Strengths of this study include a focus on family experiences both within and beyond hospital exposure. Interview data reflect a range of relationships; the participation rate was 74%. Limitations include a predominantly white, English-speaking sample from the first pandemic wave in the context of a publicly funded healthcare system.34 Results may differ for individuals with more videoconferencing access and ability, in communities with a different COVID-19 prevalence and vaccination penetrance and in different healthcare systems.


This study highlights the impact of public health measures on family member experiences of the death of a hospitalised loved one. Profound loss and enduring grief were described by those whose final connections were constrained by pandemic restrictions. Despite the overwhelming sacrifices made, families reported acquiescence in the name of population health and solidarity with clinical staff caring for their loved one. Clinicians and public health officials should consider these family-informed perspectives when generating crisis guidelines and future administrative policies to improve EOL care for hospitalised patients.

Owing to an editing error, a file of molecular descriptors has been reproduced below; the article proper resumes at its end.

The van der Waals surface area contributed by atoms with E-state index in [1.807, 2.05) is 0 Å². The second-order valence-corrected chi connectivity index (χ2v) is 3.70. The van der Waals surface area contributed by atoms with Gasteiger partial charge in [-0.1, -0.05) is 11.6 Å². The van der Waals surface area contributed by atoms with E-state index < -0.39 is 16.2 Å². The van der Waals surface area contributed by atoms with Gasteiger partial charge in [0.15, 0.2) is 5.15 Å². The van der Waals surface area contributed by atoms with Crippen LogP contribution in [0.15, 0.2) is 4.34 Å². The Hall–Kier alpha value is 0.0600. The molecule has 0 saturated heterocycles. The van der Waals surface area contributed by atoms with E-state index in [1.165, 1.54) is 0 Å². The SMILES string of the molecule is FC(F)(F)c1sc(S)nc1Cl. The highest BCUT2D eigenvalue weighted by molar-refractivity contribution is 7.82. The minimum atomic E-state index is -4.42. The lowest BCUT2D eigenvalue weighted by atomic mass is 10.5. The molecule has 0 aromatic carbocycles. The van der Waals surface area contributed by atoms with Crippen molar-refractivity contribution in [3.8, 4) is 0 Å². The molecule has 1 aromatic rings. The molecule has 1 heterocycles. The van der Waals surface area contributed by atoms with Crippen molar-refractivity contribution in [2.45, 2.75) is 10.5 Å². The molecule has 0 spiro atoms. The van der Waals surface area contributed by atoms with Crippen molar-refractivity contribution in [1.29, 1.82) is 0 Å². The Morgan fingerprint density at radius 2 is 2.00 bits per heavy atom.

Data availability statement

No data are available. No data are available for public use. This study includes qualitative data generated from interviews with families. To protect the confidentiality of families included in this study, we will not be sharing data gained from interview. Families included in this work did not agree for data generated from interviews to be shared and publicly available.

Ethics statements

Patient consent for publication

Ethics approval

This study involves human participants and was approved by Hamilton Integrated Research Ethics BoardID: 11005. Participants gave informed consent to participate in the study before taking part.


Supplementary materials

  • Supplementary Data

    This web only file has been produced by the BMJ Publishing Group from an electronic file supplied by the author(s) and has not been edited for content.


  • Contributors All authors (BD, DJC, MV, MS, DBV, AB, TV, JCD, AC, FJC, NH, JH, THN, FT, MS and KF) made equal contributions to the analysis and interpretation of the data. BD, DJC and MV were responsible for the conception and design of the study. MS and BD were responsible for the acquisition of the data. DJC, BD, MS, THN and MV were responsible for the analysis of the data. All authors reviewed and contributed to the final draft of the manuscript. All authors approve the current submission. BD and DJC act as guarantors.